Client Server Architecture

A great deal of our digital world depends on a little technique discovered out of necessity in the early days of computing. This paradigm of how digital devices communicate and co-operate, makes the entirety of the internet possible and efficient. So to understand information technology and online content delivery, you must understand what client-server architecture is.


The basics of the client-server model are in the name; It is a system that includes a client and a server, and the client-server model works as a series of transactions between the two. The client initiates the transaction by sending a request to the server, and the server, which is always in a state of readiness to accept requests, responds by providing a service or resource to the client. That is the core principle of the client-server model. In most implementations of client-server architecture, the server is one or a few, and the clients are many. This centralization of resources and services with the server is the main utility of this paradigm and is how it was first introduced into the digital realm.

When you browse the web today, your browser software on your desktop computer or mobile device is the client. In the simplified transaction, for the sake of explanation, you enter a URL into your browser to visit a website. Your browser, the client, connects to the computer that holds the website you want to visit, the server, and sends a request for the website using a standard called the Hyper Text Transfer Protocol (hence http://). The server accepts this request and sends a response to your browser along with the requested data if available. If you entered the right address and the website is live, the server sends the browser the appropriate HTML page and you see the homepage on your screen. If there was an error, the server responds with an error code, such as 404, when it can’t find the page you requested. That, in a nutshell, is the client-server architecture of the world wide web in action.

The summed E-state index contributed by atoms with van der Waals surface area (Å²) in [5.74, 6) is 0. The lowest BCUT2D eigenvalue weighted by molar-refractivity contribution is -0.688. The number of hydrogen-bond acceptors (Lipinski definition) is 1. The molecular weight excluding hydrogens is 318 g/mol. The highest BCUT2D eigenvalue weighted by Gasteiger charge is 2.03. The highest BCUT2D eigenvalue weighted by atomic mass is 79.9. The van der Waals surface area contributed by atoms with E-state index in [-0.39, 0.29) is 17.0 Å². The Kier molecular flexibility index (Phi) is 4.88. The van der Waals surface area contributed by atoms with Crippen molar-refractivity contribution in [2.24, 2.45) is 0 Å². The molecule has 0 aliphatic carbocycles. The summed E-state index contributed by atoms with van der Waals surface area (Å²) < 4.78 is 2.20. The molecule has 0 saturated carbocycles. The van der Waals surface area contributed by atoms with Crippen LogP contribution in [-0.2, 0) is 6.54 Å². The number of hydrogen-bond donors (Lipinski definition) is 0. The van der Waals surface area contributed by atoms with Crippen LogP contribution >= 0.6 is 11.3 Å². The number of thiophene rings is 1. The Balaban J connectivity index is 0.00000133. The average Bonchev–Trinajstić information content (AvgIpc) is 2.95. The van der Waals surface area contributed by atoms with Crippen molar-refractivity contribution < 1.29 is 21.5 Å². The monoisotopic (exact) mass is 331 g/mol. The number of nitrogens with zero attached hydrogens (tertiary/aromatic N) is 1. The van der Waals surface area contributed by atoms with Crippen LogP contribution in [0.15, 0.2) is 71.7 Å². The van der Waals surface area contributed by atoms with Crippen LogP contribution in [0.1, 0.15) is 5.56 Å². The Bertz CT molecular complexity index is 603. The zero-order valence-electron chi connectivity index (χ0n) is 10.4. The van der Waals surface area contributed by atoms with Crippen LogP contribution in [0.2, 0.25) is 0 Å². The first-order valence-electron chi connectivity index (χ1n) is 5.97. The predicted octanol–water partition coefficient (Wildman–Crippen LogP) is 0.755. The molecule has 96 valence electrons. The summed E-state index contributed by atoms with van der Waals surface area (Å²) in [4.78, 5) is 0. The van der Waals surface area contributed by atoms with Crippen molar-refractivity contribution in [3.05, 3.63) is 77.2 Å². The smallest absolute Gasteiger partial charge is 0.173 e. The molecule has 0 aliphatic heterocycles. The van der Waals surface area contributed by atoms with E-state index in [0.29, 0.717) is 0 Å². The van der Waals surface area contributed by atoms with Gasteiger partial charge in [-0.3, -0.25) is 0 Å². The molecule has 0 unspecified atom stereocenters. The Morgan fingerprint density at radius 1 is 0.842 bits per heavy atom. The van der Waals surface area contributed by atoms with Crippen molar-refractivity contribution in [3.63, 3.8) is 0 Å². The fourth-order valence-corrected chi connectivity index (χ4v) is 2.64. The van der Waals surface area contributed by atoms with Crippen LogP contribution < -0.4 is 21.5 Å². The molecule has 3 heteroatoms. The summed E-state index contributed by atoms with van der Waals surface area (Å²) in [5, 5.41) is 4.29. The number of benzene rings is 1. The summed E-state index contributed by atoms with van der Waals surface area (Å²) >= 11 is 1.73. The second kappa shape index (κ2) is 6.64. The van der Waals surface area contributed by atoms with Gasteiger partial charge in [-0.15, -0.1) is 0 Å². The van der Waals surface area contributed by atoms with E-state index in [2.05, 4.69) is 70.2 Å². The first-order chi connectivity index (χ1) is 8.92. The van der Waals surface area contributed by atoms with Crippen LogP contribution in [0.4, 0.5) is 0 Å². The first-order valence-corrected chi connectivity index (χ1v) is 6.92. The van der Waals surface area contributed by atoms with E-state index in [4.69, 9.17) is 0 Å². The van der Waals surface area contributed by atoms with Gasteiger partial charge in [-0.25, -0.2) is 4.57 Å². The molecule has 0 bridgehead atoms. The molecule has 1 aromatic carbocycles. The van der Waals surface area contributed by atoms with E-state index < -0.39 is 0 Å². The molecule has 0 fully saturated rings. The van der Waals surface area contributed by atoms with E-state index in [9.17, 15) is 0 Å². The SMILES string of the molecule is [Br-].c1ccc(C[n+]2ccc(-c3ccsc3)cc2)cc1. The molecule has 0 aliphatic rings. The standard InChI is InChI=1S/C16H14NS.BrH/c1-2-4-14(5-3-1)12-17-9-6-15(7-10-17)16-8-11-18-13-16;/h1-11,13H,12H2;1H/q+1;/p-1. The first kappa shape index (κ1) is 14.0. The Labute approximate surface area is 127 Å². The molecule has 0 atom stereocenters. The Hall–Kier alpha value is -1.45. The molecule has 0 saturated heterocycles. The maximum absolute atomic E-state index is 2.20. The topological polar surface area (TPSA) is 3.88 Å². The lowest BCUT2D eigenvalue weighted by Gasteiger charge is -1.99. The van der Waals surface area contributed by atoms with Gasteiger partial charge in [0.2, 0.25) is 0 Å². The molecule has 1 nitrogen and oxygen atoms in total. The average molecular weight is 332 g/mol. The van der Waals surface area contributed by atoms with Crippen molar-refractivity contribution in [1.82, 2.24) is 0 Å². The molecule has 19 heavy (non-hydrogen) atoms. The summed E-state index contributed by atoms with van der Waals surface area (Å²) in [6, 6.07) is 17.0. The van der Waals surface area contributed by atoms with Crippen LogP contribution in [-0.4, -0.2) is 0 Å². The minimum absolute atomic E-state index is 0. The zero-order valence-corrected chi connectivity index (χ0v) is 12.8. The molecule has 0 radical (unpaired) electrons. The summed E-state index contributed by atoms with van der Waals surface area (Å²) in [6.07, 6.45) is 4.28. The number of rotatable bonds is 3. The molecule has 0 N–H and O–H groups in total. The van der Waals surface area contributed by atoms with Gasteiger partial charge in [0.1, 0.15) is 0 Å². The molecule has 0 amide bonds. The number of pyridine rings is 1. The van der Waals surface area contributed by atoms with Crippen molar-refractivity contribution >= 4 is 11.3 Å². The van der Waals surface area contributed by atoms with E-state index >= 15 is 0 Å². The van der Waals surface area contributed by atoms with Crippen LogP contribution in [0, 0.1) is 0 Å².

An important point to grasp here is that client and server are not fixed and unchanging entities, but merely the roles played by devices and software during a particular transaction. A device that is a server for one transaction can then switch to being a client in another. To continue with our example of the browser and the web server, when the computer that stores the website receives a request for a page from your browser, it is behaving as a server and responds directly if the page to be displayed is static HTML. However, if the website is a dynamic one, based on a content management system such as WordPress or Drupal, the data is not stored as static HTML files but rather in a database, often located on a separate computer that hosts multiple databases for efficiency. At this point in the transaction the original web server becomes a client and sends a request for data to a MySQL database server. Once the web server receives the requested data from the database server, it reverts to being a server in the original transaction and sends the page to your browser where it is displayed. These client and server modes of a particular device are usually happening concurrently, with multiple transactions in progress, rather than that simplified consecutive way described here, but this should have made the sometimes fluid nature of the client-server relationship clear.

Student Presentation Schedule

See the Student Presentations coming soon

Jan 26th:
Web Tech – Jessica
Haptic Interfaces – Kuan

Feb 2nd
Smart Homes – Stewart
Wearables – SiMeng

Feb 16th
Machine Learning – Tori
Computer Vision – Vivian

Feb 23rd
Nano Technology – Jane
Drones – Cindy

March 2nd
Robotics – Kevin
Powered exoskeleton – Jan

March 9th
Virtual Reality – PanPan
Augmented Reality – Amanda

March 16th
Ubiquitous Computing – Zoe
Artificial Intelligence – Yandi

March 23rd
EEG – Bergthora
Smart Grid – Xuan

The Web Stack

Understanding that software is commonly layered together to create a computing experience is important. Although there are many combinations and approaches the most popular ‘stack’ or group of open source technologies used to bring almost all websites to the world is the LAMP website.

LAMP is an acronym for the 4 software layers that create the web stack.